85 Marlborough was built ca. 1864 for shipping merchant and real estate investor John Lowell Gardner, one of nine contiguous houses (71-73-75-77-79-81-83-85-87 Marlborough) he had built as rental property. He and his wife, Catharine Elizabeth (Peabody) Gardner, lived at 7 Beacon and then at 182 Beacon.
71-85 Marlborough are designed as a symmetrical composition (following a pattern of c-c-b-a-a-b-c-c). In the center are 77 and 79 Marlborough, with bow fronts and entrances that mark the mid-point of the composition. 75 and 81 Marlborough match each other and have a continuous cornice line with 77-79 Marlborough. 71–73 Marlborough and 83–85 Marlborough also match each other and form the ends of the composition. 87 Marlborough – which gives the impression of possibly having been built as an afterthought – has the same roof and cornice design as 83-85 Marlborough, extending the composition one house further to the west, but includes an oriel window which sets it apart from the other eight houses.
71-87 Marlborough were originally numbered 65-81 Marlborough, and renumbered in about 1868 when houses were built further east.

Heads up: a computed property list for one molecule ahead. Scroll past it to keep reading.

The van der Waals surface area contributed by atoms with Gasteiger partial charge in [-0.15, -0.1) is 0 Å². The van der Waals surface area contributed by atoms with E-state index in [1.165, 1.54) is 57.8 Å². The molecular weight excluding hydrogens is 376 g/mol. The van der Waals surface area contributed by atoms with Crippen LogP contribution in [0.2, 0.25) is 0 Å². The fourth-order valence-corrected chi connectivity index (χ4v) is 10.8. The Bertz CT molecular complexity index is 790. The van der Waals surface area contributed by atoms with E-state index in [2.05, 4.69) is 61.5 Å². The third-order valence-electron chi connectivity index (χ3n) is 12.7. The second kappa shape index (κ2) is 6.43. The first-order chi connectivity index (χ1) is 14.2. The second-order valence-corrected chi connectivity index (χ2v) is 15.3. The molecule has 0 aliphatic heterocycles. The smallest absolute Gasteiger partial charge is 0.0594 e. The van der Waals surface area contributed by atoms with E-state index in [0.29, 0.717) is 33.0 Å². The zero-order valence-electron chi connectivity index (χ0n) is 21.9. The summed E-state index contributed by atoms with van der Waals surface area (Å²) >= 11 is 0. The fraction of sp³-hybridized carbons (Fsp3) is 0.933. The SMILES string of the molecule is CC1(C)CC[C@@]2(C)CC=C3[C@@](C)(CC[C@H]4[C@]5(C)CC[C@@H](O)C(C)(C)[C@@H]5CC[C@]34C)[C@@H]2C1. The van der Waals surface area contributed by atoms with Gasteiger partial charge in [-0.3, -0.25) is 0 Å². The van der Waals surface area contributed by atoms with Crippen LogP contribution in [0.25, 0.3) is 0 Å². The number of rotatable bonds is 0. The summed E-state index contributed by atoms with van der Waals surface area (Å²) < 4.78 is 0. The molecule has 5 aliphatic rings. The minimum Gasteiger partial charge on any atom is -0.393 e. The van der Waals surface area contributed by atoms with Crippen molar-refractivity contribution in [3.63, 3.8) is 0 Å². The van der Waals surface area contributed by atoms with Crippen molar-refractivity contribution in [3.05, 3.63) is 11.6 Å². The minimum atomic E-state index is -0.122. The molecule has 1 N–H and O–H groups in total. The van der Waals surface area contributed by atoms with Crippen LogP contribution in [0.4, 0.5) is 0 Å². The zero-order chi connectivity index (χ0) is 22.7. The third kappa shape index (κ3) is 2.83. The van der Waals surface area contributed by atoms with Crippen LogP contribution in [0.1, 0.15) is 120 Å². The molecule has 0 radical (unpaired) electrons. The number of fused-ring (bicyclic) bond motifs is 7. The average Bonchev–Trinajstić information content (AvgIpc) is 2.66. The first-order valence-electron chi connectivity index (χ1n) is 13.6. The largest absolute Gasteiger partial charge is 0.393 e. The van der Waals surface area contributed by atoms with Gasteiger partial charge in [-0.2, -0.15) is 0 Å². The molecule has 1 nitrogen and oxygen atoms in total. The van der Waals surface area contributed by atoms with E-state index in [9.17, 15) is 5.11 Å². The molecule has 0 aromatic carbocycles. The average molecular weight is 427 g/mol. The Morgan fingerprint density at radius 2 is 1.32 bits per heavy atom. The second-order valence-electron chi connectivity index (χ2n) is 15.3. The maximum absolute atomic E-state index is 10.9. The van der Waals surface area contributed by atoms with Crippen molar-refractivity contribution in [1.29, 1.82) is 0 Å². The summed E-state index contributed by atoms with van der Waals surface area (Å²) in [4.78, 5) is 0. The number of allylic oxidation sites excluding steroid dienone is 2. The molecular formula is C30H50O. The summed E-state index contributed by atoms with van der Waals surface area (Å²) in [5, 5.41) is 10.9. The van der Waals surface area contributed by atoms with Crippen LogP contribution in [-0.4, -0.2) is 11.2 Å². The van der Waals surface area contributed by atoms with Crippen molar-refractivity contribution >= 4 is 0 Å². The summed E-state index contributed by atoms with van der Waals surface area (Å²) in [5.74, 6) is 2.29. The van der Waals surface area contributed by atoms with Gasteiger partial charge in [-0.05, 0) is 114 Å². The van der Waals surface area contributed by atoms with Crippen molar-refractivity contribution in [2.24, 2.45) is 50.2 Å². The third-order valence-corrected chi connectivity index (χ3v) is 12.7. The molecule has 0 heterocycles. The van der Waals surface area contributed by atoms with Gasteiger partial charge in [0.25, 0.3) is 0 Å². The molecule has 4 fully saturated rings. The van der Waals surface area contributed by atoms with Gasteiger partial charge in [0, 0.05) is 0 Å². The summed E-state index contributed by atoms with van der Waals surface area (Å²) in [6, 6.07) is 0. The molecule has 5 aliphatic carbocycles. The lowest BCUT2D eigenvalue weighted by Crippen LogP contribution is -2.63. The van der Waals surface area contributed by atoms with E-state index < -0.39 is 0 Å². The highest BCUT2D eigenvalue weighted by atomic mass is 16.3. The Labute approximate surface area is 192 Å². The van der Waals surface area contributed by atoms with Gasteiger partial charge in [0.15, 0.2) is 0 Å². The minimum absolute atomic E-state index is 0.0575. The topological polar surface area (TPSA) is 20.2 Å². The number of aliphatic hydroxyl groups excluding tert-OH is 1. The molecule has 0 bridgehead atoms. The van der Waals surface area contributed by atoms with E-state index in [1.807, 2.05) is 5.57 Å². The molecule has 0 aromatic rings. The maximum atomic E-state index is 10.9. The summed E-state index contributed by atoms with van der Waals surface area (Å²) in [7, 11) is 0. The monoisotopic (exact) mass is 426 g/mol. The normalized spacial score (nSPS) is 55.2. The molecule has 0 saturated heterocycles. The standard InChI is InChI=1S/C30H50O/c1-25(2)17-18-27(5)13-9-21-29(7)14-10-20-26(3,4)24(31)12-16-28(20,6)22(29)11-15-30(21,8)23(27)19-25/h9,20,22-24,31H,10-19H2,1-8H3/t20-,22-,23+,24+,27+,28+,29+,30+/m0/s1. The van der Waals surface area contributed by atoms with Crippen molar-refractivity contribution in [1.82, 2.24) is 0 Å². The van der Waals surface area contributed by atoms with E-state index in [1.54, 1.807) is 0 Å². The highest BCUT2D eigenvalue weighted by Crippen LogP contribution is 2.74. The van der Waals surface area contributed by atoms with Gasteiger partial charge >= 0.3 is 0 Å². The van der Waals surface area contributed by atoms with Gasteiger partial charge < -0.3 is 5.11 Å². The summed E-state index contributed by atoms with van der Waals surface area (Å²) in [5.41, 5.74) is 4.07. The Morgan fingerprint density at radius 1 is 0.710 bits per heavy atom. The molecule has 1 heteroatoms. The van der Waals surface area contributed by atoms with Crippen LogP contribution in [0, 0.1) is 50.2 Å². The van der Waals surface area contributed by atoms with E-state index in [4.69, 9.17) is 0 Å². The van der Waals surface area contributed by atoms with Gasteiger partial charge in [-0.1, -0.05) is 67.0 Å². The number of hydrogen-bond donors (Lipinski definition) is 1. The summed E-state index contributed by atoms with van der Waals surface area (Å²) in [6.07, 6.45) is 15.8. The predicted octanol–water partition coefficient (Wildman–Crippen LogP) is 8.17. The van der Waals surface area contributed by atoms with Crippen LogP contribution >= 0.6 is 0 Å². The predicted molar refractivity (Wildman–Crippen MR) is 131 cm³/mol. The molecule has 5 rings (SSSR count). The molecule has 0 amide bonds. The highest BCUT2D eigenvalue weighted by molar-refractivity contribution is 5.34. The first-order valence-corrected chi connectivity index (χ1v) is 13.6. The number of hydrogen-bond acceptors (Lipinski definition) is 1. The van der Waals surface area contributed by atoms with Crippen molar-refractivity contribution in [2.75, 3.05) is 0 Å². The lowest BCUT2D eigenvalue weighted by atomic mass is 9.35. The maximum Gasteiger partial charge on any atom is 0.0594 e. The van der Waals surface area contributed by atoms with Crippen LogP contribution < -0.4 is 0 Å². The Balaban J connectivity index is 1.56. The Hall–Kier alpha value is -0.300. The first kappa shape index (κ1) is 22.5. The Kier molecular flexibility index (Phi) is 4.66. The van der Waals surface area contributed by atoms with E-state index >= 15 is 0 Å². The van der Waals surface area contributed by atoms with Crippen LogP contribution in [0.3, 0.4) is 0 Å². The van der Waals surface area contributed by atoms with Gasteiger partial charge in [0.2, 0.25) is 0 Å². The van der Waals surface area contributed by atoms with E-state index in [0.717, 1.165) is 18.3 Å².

John L. Gardner contracted to purchase the land for 71-87 Marlborough from the Commonwealth of Massachusetts in the early 1860s. On December 31, 1862, he entered into a party wall agreement with Richard M. Hodges, the owner of the lot to the east where 67 Marlborough would be built, and on February 26, 1863, he entered into a party wall agreement with James T. Eldredge, owner of the lot to the west where 89 Marlborough would be built. On March 3, 1863, the Commonwealth conveyed to John L. Gardner the 200 foot wide lot where 71-87 Marlborough would be built.
John Gardner died in June of 1884 and on January 3, 1885, his executors (his sons George Augustus Gardner and John Lowell Gardner, Jr., and his grandson George Peabody Gardner, son of George A. Gardner) transferred the property to themselves as trustees under his will. They continued to own the property and lease it to others.
On December 21, 1899, the trustees transferred 71-73 Marlborough to John Lowell Gardner’s grandson, Francis Skinner, Jr., the son of Francis Skinner and Eliza Blanchard (Gardner) Skinner (who had died in September of 1898). On the same day, they transferred 85-87 Marlborough to John Lowell Gardner’s grandsons, Joseph Peabody Gardner, Jr., William Amory Gardner, and Augustus P. Gardner, the sons of Joseph Peabody Gardner (who had died in June of 1875) and Harriet Sears (Amory) Gardner. The trustees retained the remaining five houses (75-77-79-81-83 Marlborough). All nine houses remained rental properties until 1906-1907, when they were sold to individual purchasers.
Click here for an index to the deeds for 85 Marlborough, and click here for further information about the land between the north side of Marlborough and Alley 420, from Berkeley to Clarendon.
While they were rental houses, 71-87 Marlborough tended to change occupants more frequently than many other Back Bay homes.